New hangings bring Singapore’s execution to 10 in four months

In Singapore, two drug dealers were hanged on Friday. authorities said, bringing the number of prisoners executed in the past four months to 10, despite international calls for the city-state to abolish the death penalty.

The wave of hangings included the widely criticized execution of a person with cognitive disabilities in April and came after Singapore resumed executions in March after more than a two-year hiatus.

The Prisons Authority said in a statement that Singaporeans Abdul Rahim Shapi, 45, and Ong Seow Ping, 49, were executed.

Singapore’s Central Narcotics Bureau (CNB) reported that Shapi, a former taxi driver, was convicted of dealing 39.87 grams of pure heroin.

It says that the appeals court rejected his latest request for a stay of execution.

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Ong was Shapi’s co-defendant in the same case. According to CNB, he was convicted of trafficking 51.69 grams of heroin.

Both were “followed by all due process of law in accordance with the law, and their interests were represented throughout the trial by legal counsel,” CNB said in a statement.

Friday’s hangings brought the number of prisoners executed to 10 since March 30, when the Singaporean was sent to the gallows.

This hanging was followed by the execution in April of Malaysian citizen Nagaentran K. Dharmalingam, sparking international outrage over concerns that he had “borderline intelligence and associated cognitive impairment”, according to human rights group Amnesty International.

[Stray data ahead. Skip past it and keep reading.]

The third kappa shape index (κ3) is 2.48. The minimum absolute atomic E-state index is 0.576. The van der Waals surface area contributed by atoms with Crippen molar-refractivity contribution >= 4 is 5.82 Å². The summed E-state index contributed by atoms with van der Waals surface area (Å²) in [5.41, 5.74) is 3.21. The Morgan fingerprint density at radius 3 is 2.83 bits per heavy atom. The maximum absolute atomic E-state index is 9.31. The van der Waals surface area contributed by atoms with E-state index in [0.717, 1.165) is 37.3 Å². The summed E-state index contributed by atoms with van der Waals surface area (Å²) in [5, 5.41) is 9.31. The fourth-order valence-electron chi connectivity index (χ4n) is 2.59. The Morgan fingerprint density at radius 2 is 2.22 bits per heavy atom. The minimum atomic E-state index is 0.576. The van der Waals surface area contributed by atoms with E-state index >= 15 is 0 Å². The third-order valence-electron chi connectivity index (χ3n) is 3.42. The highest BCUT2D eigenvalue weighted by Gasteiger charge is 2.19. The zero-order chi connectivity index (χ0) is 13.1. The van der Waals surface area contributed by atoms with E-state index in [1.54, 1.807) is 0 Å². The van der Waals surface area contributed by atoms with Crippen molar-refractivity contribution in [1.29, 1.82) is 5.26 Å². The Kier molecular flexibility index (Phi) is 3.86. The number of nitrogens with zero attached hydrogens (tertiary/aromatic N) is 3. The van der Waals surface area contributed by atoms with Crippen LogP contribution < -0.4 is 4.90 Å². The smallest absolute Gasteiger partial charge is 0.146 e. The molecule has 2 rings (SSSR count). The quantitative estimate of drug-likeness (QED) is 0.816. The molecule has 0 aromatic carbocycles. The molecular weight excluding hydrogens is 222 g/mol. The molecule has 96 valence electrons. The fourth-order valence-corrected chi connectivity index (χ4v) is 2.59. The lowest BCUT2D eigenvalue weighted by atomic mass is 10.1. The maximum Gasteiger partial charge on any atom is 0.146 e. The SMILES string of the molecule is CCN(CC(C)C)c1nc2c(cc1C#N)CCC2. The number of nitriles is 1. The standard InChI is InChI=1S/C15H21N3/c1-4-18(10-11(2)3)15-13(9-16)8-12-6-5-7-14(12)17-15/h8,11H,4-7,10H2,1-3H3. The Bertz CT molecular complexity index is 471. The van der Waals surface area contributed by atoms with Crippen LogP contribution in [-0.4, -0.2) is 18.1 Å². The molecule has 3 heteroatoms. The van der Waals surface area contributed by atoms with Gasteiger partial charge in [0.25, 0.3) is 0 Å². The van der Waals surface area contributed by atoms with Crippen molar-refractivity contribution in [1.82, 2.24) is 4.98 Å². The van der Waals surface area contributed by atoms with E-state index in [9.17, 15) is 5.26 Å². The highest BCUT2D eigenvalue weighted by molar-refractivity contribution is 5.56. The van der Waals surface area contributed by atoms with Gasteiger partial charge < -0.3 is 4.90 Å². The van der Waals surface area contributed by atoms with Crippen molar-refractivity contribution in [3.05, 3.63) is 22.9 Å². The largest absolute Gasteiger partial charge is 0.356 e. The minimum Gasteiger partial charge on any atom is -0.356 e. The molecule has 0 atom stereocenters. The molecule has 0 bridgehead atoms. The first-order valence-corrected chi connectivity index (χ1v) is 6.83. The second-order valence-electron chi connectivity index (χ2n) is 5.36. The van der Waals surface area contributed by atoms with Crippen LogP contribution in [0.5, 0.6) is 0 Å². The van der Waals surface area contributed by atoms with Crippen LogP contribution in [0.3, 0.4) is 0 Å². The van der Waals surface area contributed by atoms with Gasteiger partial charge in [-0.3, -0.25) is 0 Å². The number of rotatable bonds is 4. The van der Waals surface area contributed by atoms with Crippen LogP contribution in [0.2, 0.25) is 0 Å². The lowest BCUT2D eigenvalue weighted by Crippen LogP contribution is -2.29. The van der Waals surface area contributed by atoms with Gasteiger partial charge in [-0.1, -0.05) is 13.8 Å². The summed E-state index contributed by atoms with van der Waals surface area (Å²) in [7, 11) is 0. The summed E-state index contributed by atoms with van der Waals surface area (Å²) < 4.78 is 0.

Two Singaporean convicts were executed on 7 July, and two more were hanged a few days apart later that month. The two men, a Singaporean and a Malaysian, were hanged on Tuesday.

“I’m worried that there might be something else this year, perhaps after the National Day (August 9) celebration,” Khan told AFP.

She added that the number of executions this year could surpass the 13 prisoners hanged in 2018.

Singapore has some of the world’s toughest drug laws and insists that the death penalty remains an effective deterrent to human trafficking despite pressure from international human rights groups to limit or eliminate the use of the penalty.

CNB said the death penalty is part of Singapore’s “comprehensive harm prevention strategy”.

The United Nations states that the death penalty has not been proven effective globally and is incompatible with international human rights law, which only allows the death penalty for the most serious crimes.